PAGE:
Ted Kramer's wife leaves her husband, allowing for a lost bond to be rediscovered between Ted and his son, Billy. But a heated custody battle ensues over the divorced couple's son, deepening the wounds left by the separation.
Ted Kramer is a career man for whom his work comes before his family. His wife Joanna cannot take this anymore, so she decides to leave him. Ted is now faced with the tasks of housekeeping and taking care of himself and their young son Billy. When he has learned to adjust his life to these new responsibilities, Joanna resurfaces and wants Billy back. Ted, however, refuses to give him up, so they go to court to fight for the custody of their son. Written by
Leon Wolters <wolters@strw.LeidenUniv.nl>
The stenographer in the courtroom scenes was a real one. In between takes, Dustin Hoffman would chat with her and he asked her if she worked on many divorce cases. She replied that she used to but was burnt out by the experience as she found them to be too emotionally painful. Instead she had moved to homicide cases which she said were much easier to handle. See more »
The position of Phyllis' hands change several times when she is in the hallway naked. See more »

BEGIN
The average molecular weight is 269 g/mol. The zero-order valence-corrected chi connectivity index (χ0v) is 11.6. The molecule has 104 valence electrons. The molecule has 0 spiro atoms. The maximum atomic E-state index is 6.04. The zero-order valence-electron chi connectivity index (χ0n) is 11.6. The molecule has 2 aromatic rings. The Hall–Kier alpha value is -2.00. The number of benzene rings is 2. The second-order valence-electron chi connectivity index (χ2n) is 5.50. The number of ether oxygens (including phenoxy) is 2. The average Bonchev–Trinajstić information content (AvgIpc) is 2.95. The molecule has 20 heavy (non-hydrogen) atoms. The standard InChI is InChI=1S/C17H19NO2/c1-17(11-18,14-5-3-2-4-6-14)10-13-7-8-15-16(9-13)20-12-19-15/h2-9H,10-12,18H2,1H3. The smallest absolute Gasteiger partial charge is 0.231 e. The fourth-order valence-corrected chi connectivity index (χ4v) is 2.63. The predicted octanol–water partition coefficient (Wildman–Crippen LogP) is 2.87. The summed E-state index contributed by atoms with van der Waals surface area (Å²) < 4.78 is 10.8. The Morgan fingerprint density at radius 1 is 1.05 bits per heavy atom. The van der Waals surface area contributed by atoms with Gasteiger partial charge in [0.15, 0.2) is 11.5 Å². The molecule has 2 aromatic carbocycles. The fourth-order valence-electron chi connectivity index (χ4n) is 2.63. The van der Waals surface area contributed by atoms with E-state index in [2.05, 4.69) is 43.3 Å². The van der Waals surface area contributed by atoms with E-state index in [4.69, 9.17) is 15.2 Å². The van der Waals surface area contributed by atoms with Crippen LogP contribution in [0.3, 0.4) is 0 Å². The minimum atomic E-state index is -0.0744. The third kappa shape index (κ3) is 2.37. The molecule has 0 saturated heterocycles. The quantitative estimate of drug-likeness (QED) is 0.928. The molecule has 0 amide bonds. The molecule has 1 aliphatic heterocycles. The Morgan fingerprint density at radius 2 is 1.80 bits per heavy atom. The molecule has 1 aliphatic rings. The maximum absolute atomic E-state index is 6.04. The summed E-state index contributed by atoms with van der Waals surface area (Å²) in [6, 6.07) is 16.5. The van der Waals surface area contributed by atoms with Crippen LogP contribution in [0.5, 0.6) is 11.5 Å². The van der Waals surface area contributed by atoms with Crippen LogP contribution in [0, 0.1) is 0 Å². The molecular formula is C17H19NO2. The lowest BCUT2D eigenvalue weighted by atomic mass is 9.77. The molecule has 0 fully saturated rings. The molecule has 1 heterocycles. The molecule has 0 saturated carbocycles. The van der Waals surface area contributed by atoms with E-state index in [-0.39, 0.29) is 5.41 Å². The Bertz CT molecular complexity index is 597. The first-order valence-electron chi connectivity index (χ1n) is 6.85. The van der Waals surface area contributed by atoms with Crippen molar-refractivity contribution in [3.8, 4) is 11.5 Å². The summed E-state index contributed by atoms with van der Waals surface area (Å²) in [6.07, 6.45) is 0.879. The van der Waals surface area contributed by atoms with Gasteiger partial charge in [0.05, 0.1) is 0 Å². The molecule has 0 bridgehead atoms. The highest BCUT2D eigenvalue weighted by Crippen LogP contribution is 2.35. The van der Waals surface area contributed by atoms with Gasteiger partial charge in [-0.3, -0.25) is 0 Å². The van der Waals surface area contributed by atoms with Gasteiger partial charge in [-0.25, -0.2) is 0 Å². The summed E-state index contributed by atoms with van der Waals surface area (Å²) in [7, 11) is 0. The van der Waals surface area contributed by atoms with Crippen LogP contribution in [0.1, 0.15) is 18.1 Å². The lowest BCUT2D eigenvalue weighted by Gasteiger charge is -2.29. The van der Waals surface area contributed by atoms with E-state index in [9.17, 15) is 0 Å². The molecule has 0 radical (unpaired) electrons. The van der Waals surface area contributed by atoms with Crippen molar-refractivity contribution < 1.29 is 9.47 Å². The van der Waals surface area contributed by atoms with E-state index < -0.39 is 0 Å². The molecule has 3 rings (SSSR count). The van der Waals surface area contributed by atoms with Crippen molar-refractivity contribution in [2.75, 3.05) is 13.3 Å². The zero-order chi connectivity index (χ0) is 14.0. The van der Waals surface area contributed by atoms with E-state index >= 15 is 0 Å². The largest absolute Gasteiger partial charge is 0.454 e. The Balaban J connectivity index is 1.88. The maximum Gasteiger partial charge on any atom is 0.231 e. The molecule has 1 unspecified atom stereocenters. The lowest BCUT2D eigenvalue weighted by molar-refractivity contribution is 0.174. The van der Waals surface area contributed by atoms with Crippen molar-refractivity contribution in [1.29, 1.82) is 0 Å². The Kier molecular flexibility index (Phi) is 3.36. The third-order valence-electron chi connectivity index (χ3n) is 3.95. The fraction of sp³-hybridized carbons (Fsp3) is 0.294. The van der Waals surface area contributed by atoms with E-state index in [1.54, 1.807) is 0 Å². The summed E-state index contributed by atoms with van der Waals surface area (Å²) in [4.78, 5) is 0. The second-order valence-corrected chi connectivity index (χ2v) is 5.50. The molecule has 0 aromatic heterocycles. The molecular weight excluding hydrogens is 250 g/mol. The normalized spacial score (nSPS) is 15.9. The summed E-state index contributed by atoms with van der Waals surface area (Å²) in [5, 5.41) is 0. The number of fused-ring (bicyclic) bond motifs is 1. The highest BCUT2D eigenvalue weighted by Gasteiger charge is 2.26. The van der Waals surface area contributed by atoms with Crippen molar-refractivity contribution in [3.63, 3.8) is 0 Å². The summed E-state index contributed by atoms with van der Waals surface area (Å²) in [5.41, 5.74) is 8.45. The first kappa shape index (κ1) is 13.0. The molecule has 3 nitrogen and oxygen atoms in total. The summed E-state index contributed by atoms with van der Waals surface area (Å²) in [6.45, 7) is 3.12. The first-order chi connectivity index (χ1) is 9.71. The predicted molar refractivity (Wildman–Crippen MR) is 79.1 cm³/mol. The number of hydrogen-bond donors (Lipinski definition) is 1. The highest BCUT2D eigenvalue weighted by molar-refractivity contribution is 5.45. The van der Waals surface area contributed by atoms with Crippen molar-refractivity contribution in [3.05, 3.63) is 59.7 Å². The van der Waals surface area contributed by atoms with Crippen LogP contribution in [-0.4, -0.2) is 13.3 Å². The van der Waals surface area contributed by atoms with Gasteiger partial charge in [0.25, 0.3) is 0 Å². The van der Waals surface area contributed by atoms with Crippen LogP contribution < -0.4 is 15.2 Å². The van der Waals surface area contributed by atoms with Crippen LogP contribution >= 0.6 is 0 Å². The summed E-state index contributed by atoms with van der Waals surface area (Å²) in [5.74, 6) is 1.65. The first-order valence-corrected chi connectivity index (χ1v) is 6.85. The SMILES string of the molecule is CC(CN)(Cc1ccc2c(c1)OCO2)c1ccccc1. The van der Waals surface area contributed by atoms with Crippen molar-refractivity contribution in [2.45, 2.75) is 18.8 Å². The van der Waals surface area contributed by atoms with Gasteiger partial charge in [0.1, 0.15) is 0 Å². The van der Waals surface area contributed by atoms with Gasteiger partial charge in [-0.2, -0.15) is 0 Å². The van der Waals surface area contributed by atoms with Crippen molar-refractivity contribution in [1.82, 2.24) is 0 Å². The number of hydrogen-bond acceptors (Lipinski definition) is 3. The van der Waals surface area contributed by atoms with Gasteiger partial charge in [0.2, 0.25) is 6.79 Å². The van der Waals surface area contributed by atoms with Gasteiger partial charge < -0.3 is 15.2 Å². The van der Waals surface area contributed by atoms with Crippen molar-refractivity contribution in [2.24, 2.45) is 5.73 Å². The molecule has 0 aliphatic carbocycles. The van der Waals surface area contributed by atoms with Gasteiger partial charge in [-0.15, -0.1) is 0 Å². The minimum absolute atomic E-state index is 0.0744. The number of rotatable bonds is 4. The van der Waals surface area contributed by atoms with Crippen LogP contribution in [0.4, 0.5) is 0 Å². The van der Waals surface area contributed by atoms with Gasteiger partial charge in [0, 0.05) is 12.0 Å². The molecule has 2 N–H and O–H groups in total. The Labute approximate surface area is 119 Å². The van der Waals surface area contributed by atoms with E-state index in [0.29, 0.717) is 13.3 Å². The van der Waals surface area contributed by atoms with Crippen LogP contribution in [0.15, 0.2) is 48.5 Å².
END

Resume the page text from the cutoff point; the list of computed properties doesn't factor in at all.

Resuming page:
Certainly when I saw this movie at HBO, I was bit erratic in following the plot, but it catches my attention when seeing Dustin Hoffman in it. Honestly I'm not enthralled watching old movies, but then in the long run it changes my point of view. Seeing this stirring film made me experience once again couching at my seat not noticing my tears suddenly roll down my cheek, and then after, let loose a heavy sigh in realizing the impact of what I've just witness. Kramer vs Kramer was indeed one of the best classical drama movies I've witnessed for a long time that even I, myself couldn't imagine how it touched me. The story was strongly emotional, but is not saturated with such. The characters weren't unrealistic for their roles; they possess qualities that make viewers like them whatever position they have in the film, like the role of Meryl Streep, she was a mother who honestly concede her mistakes at the past but then she's confident to stand up her emotional motives to get what she desires in a fair and square battle. Dustin Hoffman was way too outstanding, I can't even fathom how this guy could play seriously difficult roles and suddenly jump into another role which is completely different, then performed it well. Even though I have already seen the movies a lot of times, when I seat back and lounge at my home scanning worth movies to peer and buy a time for it, catching a glimpse for Kramer vs Kramer will make my experience another worthwhile moment.
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